About one in five pediatricians dismisses families for refusing vaccines, and there is significant regional variation in the practice, according to a new study.
A 2012 survey of 282 pediatricians and 252 family physicians found pediatricians who dismiss families for vaccine refusal are more likely to practice in a private setting, to be located in the South and to reside in states without philosophical exemption laws or more difficult exemption policies.
The results are reported in “Characteristics of Physicians Who Dismiss Families for Refusing Vaccines” (O’Leary ST, et al. Pediatrics. Nov. 2, 2015, www.pediatrics.org/cgi/doi/10.1542/peds.2015-2086).
The survey examined among both groups of physicians the prevalence of parental refusal of one or more vaccines in the infant series; the physician’s response; and the association between dismissing families and physician-practice characteristics, state exemption policies and degree of difficulty in obtaining nonmedical exemptions.
Overall, 83% of physicians said that in a typical month at least some parents refused vaccines, and 20% reported more than 5% of parents refused them. If families refused one or more vaccines, 21% of pediatricians and 4% of family practitioners reported always or often dismissing them.
In states where philosophical exemptions are allowed, only 9% of pediatricians reported dismissing families for refusing vaccines vs. 34% in states that don’t allow philosophical exemptions. Proportionally fewer states in the South and Northeast have philosophical exemption laws than in the West or Midwest.
The regional variation in the results might be because physicians in states allowing philosophical exemptions could perceive vaccine refusal as more societally acceptable. So dismissal of families could be thought of as less acceptable, the authors said.
How practices responded to vaccine refusal also differed. Pediatricians were much more likely than family physicians to address vaccine concerns at a prenatal visit; ask parents to sign a form if they refuse vaccination; and advise parents refusing certain vaccines to inform on-call or urgent care physicians about their child’s vaccination status.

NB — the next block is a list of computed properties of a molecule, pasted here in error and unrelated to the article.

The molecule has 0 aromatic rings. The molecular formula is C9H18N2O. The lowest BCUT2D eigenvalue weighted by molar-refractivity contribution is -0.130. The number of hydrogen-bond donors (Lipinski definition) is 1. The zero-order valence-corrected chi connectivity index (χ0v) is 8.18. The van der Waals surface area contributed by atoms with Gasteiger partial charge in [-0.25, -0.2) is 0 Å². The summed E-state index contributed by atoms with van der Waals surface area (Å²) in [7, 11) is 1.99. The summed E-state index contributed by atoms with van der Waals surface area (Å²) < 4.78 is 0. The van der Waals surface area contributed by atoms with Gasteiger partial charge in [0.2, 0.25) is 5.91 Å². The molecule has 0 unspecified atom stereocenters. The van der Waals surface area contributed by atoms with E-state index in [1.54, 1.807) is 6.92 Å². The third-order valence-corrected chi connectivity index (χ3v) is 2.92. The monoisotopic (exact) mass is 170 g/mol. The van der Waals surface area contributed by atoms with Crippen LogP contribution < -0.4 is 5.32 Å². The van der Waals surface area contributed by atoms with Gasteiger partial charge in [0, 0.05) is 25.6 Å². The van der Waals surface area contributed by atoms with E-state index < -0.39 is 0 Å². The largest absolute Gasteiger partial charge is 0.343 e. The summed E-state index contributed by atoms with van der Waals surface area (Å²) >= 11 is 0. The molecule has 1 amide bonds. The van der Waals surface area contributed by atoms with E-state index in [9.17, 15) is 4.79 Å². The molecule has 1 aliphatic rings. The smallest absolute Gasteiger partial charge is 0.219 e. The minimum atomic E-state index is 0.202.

The Academy discourages the practice of dismissing families. A 2013 AAP clinical report says pediatricians “should endeavor not to discharge patients from their practices solely because a parent refuses to immunize a child.”
The authors noted several limitations to the study, including that the results were based on reported practices rather than actual observations. The issue is complex, and more research is needed on vaccine refusers and on pediatric practices, the study concluded.
“The study raises interesting questions in terms of what is the impact for all involved when you have a policy like this,” said lead author Sean T. O’Leary, M.D., M.P.H., FAAP, associate professor, Department of Pediatrics and Children’s Hospital Colorado, University of Colorado. “Do those children end up getting vaccinated or not? If they don’t end up getting vaccinated, you really haven’t accomplished much.”
However, Dr. O’Leary said the practice of dismissing families who don’t vaccinate “does send a strong message to families about how strongly you feel about the importance of vaccination.”